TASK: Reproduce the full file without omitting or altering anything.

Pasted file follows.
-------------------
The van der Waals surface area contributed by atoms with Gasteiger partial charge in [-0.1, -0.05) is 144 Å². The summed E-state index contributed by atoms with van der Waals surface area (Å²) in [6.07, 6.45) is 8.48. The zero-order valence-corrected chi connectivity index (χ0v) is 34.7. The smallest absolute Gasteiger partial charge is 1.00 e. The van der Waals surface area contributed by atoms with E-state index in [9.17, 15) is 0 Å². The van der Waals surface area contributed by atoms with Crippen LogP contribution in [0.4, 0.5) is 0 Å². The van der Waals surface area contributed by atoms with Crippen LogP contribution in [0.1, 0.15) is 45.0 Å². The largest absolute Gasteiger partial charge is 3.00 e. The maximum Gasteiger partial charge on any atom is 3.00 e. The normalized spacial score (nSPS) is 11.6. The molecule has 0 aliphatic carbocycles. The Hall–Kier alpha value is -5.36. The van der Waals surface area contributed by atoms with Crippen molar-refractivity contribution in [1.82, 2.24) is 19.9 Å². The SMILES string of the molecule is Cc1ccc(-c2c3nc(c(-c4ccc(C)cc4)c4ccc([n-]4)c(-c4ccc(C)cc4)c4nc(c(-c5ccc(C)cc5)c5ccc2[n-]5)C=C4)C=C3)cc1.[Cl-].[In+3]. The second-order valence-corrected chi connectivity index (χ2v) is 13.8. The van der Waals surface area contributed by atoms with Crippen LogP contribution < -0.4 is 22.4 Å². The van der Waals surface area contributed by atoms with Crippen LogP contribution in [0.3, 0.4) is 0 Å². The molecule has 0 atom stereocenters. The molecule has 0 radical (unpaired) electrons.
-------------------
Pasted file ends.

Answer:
The van der Waals surface area contributed by atoms with Gasteiger partial charge in [-0.1, -0.05) is 144 Å². The summed E-state index contributed by atoms with van der Waals surface area (Å²) in [6.07, 6.45) is 8.48. The zero-order valence-corrected chi connectivity index (χ0v) is 34.7. The smallest absolute Gasteiger partial charge is 1.00 e. The van der Waals surface area contributed by atoms with E-state index in [9.17, 15) is 0 Å². The van der Waals surface area contributed by atoms with Crippen LogP contribution in [0.4, 0.5) is 0 Å². The van der Waals surface area contributed by atoms with Crippen LogP contribution in [0.1, 0.15) is 45.0 Å². The largest absolute Gasteiger partial charge is 3.00 e. The maximum Gasteiger partial charge on any atom is 3.00 e. The normalized spacial score (nSPS) is 11.6. The molecule has 0 aliphatic carbocycles. The Hall–Kier alpha value is -5.36. The van der Waals surface area contributed by atoms with Crippen molar-refractivity contribution in [1.82, 2.24) is 19.9 Å². The SMILES string of the molecule is Cc1ccc(-c2c3nc(c(-c4ccc(C)cc4)c4ccc([n-]4)c(-c4ccc(C)cc4)c4nc(c(-c5ccc(C)cc5)c5ccc2[n-]5)C=C4)C=C3)cc1.[Cl-].[In+3]. The second-order valence-corrected chi connectivity index (χ2v) is 13.8. The van der Waals surface area contributed by atoms with Crippen LogP contribution < -0.4 is 22.4 Å². The van der Waals surface area contributed by atoms with Crippen LogP contribution in [0.3, 0.4) is 0 Å². The molecule has 0 atom stereocenters. The molecule has 0 radical (unpaired) electrons.